I've got a couple of weeks of conferences coming up. Next week I will be at the Western Museums Association conference in Portland. I am so excited, because the WMA conference is the first one I attended, way back in 1995 when it was in Oakland. It was an event recommended by my professors when first beginning my program in Museum Studies at John F. Kennedy University, and I cautiously committed to making the time and funds available to attend. And you know what? The conference was a fabulous experience - and it was almost overwhelming to see so many people so interested in museums, in what I loved. (I do specifically remember mentioning in class, though, that there were a lot of ladies with scarves!) But I came away thinking - what a good idea - professional development, interesting trade show participants, opportunity to meet new people / network and events at that highlight local institutions. I felt a little like I had found my tribe, my home, and an annual way to reconnect on a personal and professional level. And next week will be a homecoming of sorts, seeing colleagues and former classmates, and putting names to faces to new online connections I have made recently.
That WMA conference experience way back inspired me to look into other professional organizations, and to see what their conferences had to offer. I joined the American Association of Museums and traveled to their conference in Atlanta in, I believe, 1997. I scraped together airline points so I didn't have to buy a ticket, stayed at a nearby but not the conference hotel, and carefully selected the events and sessions I would attend. This precise planning did nothing to prepare me for the number of people that would be there. Just being from the West made me different - there are SO MANY museums on the US East Coast, so many staff in attendance. There were seas of people. The keynote speakers were in giant rooms, and there were screens to watch the talking head, as if it was some sort of political event. But I had my name on the lanyard around my neck, and I set out to meet new people and talk about my master's program and project. And it was good. Overwhelming, but very good. I recognized some names from the museum-l network - when I took an elevator with Stephen Weil, I even said 'Hi! I know you from the listserv!!' - silly eager girl. But, again, this conference experience made me realize there is a lot of history to the work I want to do with museums, and that I had a responsibility for making sure I understand who and what that has come before me in this sector. I love museums, but (thankfully) I am not the only one.
This stuck. When I returned to Canada in 2003, I immediately joined the British Columbia Museums Association. I had a fabulous transition year where I attended a WMA/BCMA joint conference in Reno, Nevada. There I got to say good-bye to my US colleagues while making new connections from BC. I found out that there were definitely nuances that I was going to have to learn about working in BC museums. I also found out that the BC museum professionals have such a wry sense of humour... I was going to be okay. I had lots to learn about my new home, but I would be okay.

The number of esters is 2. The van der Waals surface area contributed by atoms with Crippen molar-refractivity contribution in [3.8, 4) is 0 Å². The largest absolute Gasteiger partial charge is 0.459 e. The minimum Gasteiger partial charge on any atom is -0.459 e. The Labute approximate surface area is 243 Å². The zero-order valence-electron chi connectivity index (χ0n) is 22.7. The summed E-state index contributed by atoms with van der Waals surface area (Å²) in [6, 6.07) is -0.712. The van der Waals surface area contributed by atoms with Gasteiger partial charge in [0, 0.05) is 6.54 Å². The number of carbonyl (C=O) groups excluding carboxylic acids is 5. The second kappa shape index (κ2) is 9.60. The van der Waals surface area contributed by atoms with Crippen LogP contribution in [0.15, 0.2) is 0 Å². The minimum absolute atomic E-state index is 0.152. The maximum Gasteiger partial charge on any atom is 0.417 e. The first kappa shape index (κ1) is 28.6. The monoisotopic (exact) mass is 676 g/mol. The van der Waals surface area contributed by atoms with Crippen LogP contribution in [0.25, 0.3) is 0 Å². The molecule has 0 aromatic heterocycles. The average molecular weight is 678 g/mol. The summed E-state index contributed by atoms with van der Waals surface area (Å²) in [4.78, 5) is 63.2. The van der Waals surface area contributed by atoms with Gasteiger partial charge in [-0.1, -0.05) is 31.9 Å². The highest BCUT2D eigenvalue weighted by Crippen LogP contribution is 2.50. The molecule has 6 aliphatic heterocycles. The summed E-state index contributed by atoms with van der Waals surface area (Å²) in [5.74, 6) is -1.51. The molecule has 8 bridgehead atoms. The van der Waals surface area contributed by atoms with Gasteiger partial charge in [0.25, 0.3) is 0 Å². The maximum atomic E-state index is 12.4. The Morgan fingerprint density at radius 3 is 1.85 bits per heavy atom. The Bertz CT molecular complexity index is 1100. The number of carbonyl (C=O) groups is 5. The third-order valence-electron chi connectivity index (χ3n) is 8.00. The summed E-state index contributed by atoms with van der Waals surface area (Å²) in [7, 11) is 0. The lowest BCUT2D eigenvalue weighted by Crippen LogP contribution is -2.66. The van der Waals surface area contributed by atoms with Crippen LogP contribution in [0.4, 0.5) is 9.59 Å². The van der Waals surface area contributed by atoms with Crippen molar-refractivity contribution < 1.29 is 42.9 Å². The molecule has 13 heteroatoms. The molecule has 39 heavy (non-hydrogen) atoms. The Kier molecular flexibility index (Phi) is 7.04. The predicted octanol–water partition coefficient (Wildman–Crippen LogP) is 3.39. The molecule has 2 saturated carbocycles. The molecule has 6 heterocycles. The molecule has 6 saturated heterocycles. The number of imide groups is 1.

So in 2004, I attended BCMA's Nanaimo conference. Population-wise, it's much smaller in BC, and the conference reflected this. In fact, it felt like a little bit of a club that I had entered, and was actually a little more intimidating than the conferences with hundreds of attendees. The multiple sessions and events, though, made it so I was running into the same people and so I just got my gumption together and introduced myself, and started conversations at events, joined discussions at breaks and actively participated in the sessions. (We even had a midnight fire alarm and we all were evacuated to the street in our jammies - now THAT'S getting to know people!) And I didn't try so hard just get my way 'in'; I did so because I wanted to belong to my group of local fellow museum professionals. Attending conferences has allowed me to gain the confidence - and given me the opportunity - to network with other people. I was so rewarded when, in 2004, I struck up a conversation with a table-mate at the Awards Dinner and got a tip on a need at a local National Historic Site: I followed up and won a contract that lead to a 4-year job. Who could ask for anything more from a conference??
So I have been left with, really, why would I not attend conferences? I have build them into my yearly budget, it is such a priority for me to attend. Note I have only ever had an institution pay my whole way to a conference once and that's okay; this type of professional development and networking is actually a personal tax deduction. But even without this, it has always been worth it to attend a conference or two a year.
Yes, I go to conferences, and I love them. The other one I am attending this month is BCMA's, back in Nanaimo, and, as I have mentioned, I am the Program Chair. This work - begun in January - has made me realize that there is A LOT of effort in putting these events together. From pulling together a committee (mine was amazing!!) to putting out the call for sessions to the facilitation of the development of said-sessions to how the theme and the keynote all fit together to scheduling and simply tracking all the details -- it's pretty intense. And we don't yet know if BCMA Conference 2010 will be successful, of course, but I feel good in that I have given back some of what I have loved so much about attending conferences, and hopefully I have organized intriguing keynote speakers, thoughtful sessions, interesting events. I wish for attendees to walk away with new things to think about in our museum world, fond memories of the conference, and knowing they have a lot of support and camaraderie in their professional community.